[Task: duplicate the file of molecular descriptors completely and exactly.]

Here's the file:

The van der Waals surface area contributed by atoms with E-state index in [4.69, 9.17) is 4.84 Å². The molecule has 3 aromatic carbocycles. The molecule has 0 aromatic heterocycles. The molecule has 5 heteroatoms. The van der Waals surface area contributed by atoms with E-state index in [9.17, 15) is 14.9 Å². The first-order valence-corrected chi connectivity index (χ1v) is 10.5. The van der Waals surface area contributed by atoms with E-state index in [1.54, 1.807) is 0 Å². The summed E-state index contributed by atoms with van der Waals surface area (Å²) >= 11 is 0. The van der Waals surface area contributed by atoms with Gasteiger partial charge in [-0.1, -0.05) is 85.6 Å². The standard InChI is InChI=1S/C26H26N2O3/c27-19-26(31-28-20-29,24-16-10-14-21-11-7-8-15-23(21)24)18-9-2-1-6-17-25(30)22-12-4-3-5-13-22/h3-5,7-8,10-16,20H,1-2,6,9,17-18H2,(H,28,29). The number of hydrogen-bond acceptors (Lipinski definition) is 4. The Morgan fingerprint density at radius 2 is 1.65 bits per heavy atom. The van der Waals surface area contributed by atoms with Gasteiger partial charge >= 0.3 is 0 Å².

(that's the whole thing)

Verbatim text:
The van der Waals surface area contributed by atoms with E-state index in [4.69, 9.17) is 4.84 Å². The molecule has 3 aromatic carbocycles. The molecule has 0 aromatic heterocycles. The molecule has 5 heteroatoms. The van der Waals surface area contributed by atoms with E-state index in [9.17, 15) is 14.9 Å². The first-order valence-corrected chi connectivity index (χ1v) is 10.5. The van der Waals surface area contributed by atoms with E-state index in [1.54, 1.807) is 0 Å². The summed E-state index contributed by atoms with van der Waals surface area (Å²) >= 11 is 0. The van der Waals surface area contributed by atoms with Gasteiger partial charge in [-0.1, -0.05) is 85.6 Å². The standard InChI is InChI=1S/C26H26N2O3/c27-19-26(31-28-20-29,24-16-10-14-21-11-7-8-15-23(21)24)18-9-2-1-6-17-25(30)22-12-4-3-5-13-22/h3-5,7-8,10-16,20H,1-2,6,9,17-18H2,(H,28,29). The number of hydrogen-bond acceptors (Lipinski definition) is 4. The Morgan fingerprint density at radius 2 is 1.65 bits per heavy atom. The van der Waals surface area contributed by atoms with Gasteiger partial charge >= 0.3 is 0 Å².